The next day Kara drove to San Diego to visit her friend, who worked as a public defender in El Cajon. They went to the beach, where Kara ate a taco and she and the lawyer discussed the relationships they wanted to escape. That night, the lawyer’s air mattress wouldn’t inflate. They searched for a store that sold air mattresses, but it was after eleven and everything was closed. The lawyer had to get up early. They shared his bed, sleeping head to foot under different blankets.

The lawyer was gone when Kara woke. She showered in his unclean bathroom. Once she had packed her things and driven away, Kara worried she’d left a pair of lacy thong underwear in his room. She pulled into a gas station and tore through her bag. The thong was there after all.

As she waited for her flight Kara and her boyfriend texted about where they would go for dinner. Kara’s boyfriend expressed anxiety over money. The terminal was overly air-conditioned; Kara dug in her backpack for a sweatshirt. At the top of her backpack sat the present she’d gotten her boyfriend, a tiny plant called African Pearls, wrapped in red tissue. The plant comprised dark spiny growths that ended in searching, beaklike mouths. Kara chose it because its label said it didn’t need much sunlight or water.

When he picked her up Kara saw that the boyfriend had gelled his hair. She placed her hand on the lacquered swell and he swatted it away, inferring criticism. They ate at no special place, a dumpling house on the way home. The restaurant was closing soon and Kara and her boyfriend were not wanted. She had thought she wouldn’t tell him she’d slept in the lawyer’s bed, but she found herself doing so immediately. Her boyfriend asked, with hostile indifference, if they’d fooled around. Kara feigned outrage. How could he think such a thing? Because you don’t like me very much, her boyfriend said. The waiter forgot their garlic pea shoots.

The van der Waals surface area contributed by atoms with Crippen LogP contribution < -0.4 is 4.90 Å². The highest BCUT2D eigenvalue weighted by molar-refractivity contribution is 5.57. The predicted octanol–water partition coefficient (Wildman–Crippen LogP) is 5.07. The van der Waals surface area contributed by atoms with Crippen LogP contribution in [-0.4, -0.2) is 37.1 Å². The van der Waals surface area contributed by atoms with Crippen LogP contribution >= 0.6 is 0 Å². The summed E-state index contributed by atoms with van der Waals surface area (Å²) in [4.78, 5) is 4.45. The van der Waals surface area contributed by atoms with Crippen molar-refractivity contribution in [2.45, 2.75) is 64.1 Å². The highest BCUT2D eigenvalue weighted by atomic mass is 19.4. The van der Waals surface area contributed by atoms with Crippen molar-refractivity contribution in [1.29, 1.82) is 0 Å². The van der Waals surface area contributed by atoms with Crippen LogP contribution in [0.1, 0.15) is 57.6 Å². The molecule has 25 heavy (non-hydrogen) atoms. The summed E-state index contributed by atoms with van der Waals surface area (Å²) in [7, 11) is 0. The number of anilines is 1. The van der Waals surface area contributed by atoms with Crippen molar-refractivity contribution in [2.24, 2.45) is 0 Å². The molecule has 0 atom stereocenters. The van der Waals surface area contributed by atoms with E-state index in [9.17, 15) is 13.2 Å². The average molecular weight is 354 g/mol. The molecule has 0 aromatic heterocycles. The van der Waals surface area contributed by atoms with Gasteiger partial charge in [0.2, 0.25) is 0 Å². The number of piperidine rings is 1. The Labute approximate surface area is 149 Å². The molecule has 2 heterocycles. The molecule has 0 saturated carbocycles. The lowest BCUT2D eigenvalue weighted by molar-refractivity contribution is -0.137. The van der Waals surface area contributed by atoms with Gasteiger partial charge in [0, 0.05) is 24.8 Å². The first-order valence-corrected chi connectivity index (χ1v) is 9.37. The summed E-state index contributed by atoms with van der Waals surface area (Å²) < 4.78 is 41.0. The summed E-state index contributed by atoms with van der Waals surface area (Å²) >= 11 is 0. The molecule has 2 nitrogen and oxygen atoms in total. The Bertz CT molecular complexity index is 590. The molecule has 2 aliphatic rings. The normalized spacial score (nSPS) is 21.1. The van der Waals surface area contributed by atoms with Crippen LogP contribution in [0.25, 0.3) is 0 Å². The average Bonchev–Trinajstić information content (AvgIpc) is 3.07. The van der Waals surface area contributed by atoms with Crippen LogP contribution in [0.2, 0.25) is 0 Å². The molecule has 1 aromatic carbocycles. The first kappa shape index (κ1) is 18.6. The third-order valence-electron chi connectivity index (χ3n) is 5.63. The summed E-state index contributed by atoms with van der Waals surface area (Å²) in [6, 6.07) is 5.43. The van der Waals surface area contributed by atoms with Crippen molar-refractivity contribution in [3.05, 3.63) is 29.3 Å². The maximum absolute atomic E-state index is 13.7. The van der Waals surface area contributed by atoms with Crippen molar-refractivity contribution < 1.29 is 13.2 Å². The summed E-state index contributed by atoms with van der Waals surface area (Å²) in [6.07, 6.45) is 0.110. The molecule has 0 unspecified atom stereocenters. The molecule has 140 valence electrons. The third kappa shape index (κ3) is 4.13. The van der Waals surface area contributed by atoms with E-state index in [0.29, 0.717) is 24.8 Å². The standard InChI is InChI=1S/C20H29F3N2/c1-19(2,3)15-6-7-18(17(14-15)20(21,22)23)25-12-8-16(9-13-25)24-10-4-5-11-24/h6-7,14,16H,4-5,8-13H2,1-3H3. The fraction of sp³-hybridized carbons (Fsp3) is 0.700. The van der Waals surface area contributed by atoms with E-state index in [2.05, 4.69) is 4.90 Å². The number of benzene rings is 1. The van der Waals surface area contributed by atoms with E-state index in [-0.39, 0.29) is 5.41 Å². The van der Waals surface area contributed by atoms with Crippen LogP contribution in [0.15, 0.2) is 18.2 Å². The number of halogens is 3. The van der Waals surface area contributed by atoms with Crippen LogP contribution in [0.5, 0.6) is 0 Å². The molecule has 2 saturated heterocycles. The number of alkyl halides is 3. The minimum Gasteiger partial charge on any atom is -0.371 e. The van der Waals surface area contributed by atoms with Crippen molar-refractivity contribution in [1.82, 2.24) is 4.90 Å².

Kara cleans kitchen grout by storm-filtered daylight. Night is falling and she still has no power. Rain continues to pour. Downtown has flooded. The African Pearls sit on the sill under rattling glass. Kara’s ex-boyfriend didn’t take the plant with him to Portland. Kara keeps forgetting to water it. She is not sure whether it’s worth keeping alive.

Last Friday, before they had sex, the man had asked Kara if she bruised easily. She wasn’t sure of the truth, so she guessed at the answer he wanted.

Kara moves a wad of damp paper towel over the white tiles. She considers watering the African Pearls. Instead, she lights a candle and carries it into the deepening gloom of her bedroom, where the ceiling has started to leak.